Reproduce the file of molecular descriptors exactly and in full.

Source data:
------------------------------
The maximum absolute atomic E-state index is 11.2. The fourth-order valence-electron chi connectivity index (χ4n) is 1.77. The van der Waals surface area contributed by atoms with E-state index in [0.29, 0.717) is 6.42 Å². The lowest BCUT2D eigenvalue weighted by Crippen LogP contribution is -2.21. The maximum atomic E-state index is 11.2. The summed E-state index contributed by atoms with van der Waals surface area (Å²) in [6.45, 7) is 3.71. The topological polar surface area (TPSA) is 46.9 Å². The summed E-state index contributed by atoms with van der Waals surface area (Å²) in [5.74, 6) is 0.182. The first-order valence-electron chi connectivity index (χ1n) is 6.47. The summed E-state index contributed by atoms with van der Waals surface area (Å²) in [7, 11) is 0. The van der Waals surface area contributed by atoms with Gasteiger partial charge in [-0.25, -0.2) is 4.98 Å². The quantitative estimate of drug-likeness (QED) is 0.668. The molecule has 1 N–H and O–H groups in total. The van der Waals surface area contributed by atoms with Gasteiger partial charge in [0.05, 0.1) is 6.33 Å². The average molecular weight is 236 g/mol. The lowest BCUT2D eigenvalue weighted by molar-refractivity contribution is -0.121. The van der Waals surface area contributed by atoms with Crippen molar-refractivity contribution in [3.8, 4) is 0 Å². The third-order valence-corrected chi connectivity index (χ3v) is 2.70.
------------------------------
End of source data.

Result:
The maximum absolute atomic E-state index is 11.2. The fourth-order valence-electron chi connectivity index (χ4n) is 1.77. The van der Waals surface area contributed by atoms with E-state index in [0.29, 0.717) is 6.42 Å². The lowest BCUT2D eigenvalue weighted by Crippen LogP contribution is -2.21. The maximum atomic E-state index is 11.2. The summed E-state index contributed by atoms with van der Waals surface area (Å²) in [6.45, 7) is 3.71. The topological polar surface area (TPSA) is 46.9 Å². The summed E-state index contributed by atoms with van der Waals surface area (Å²) in [5.74, 6) is 0.182. The first-order valence-electron chi connectivity index (χ1n) is 6.47. The summed E-state index contributed by atoms with van der Waals surface area (Å²) in [7, 11) is 0. The van der Waals surface area contributed by atoms with Gasteiger partial charge in [-0.25, -0.2) is 4.98 Å². The quantitative estimate of drug-likeness (QED) is 0.668. The molecule has 1 N–H and O–H groups in total. The van der Waals surface area contributed by atoms with Gasteiger partial charge in [0.05, 0.1) is 6.33 Å². The average molecular weight is 236 g/mol. The lowest BCUT2D eigenvalue weighted by molar-refractivity contribution is -0.121. The van der Waals surface area contributed by atoms with Crippen molar-refractivity contribution in [3.8, 4) is 0 Å². The third-order valence-corrected chi connectivity index (χ3v) is 2.70.